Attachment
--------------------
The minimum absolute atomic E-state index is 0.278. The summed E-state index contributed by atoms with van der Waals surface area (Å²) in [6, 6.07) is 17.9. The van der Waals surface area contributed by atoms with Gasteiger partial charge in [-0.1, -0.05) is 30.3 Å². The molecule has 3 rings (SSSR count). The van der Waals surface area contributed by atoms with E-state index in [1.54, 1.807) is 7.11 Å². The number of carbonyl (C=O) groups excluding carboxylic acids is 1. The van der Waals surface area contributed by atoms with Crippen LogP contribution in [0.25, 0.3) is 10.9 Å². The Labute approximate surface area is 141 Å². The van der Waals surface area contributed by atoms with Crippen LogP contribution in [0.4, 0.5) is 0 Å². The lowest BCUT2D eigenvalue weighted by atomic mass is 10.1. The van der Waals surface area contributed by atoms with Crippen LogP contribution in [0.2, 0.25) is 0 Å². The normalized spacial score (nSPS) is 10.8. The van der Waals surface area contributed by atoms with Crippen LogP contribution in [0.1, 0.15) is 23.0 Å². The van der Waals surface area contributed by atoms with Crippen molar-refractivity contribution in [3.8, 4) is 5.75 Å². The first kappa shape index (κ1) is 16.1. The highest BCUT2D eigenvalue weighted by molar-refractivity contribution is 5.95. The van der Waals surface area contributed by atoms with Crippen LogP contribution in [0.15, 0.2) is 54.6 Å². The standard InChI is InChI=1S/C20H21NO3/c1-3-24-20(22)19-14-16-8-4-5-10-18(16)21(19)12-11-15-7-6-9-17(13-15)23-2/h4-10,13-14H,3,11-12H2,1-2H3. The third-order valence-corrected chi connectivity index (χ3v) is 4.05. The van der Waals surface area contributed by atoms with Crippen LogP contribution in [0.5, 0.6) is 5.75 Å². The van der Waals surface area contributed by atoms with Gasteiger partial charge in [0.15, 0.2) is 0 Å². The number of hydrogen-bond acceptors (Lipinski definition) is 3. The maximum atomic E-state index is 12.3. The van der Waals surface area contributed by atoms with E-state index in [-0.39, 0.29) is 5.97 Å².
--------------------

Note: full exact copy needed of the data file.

The minimum absolute atomic E-state index is 0.278. The summed E-state index contributed by atoms with van der Waals surface area (Å²) in [6, 6.07) is 17.9. The van der Waals surface area contributed by atoms with Gasteiger partial charge in [-0.1, -0.05) is 30.3 Å². The molecule has 3 rings (SSSR count). The van der Waals surface area contributed by atoms with E-state index in [1.54, 1.807) is 7.11 Å². The number of carbonyl (C=O) groups excluding carboxylic acids is 1. The van der Waals surface area contributed by atoms with Crippen LogP contribution in [0.25, 0.3) is 10.9 Å². The Labute approximate surface area is 141 Å². The van der Waals surface area contributed by atoms with Crippen LogP contribution in [0.4, 0.5) is 0 Å². The lowest BCUT2D eigenvalue weighted by atomic mass is 10.1. The van der Waals surface area contributed by atoms with Crippen LogP contribution in [0.2, 0.25) is 0 Å². The normalized spacial score (nSPS) is 10.8. The van der Waals surface area contributed by atoms with Crippen LogP contribution in [0.1, 0.15) is 23.0 Å². The van der Waals surface area contributed by atoms with Crippen molar-refractivity contribution in [3.8, 4) is 5.75 Å². The first kappa shape index (κ1) is 16.1. The highest BCUT2D eigenvalue weighted by molar-refractivity contribution is 5.95. The van der Waals surface area contributed by atoms with Crippen LogP contribution in [0.15, 0.2) is 54.6 Å². The standard InChI is InChI=1S/C20H21NO3/c1-3-24-20(22)19-14-16-8-4-5-10-18(16)21(19)12-11-15-7-6-9-17(13-15)23-2/h4-10,13-14H,3,11-12H2,1-2H3. The third-order valence-corrected chi connectivity index (χ3v) is 4.05. The van der Waals surface area contributed by atoms with Crippen LogP contribution in [0.5, 0.6) is 5.75 Å². The van der Waals surface area contributed by atoms with Gasteiger partial charge in [0.15, 0.2) is 0 Å². The number of hydrogen-bond acceptors (Lipinski definition) is 3. The maximum atomic E-state index is 12.3. The van der Waals surface area contributed by atoms with E-state index in [-0.39, 0.29) is 5.97 Å².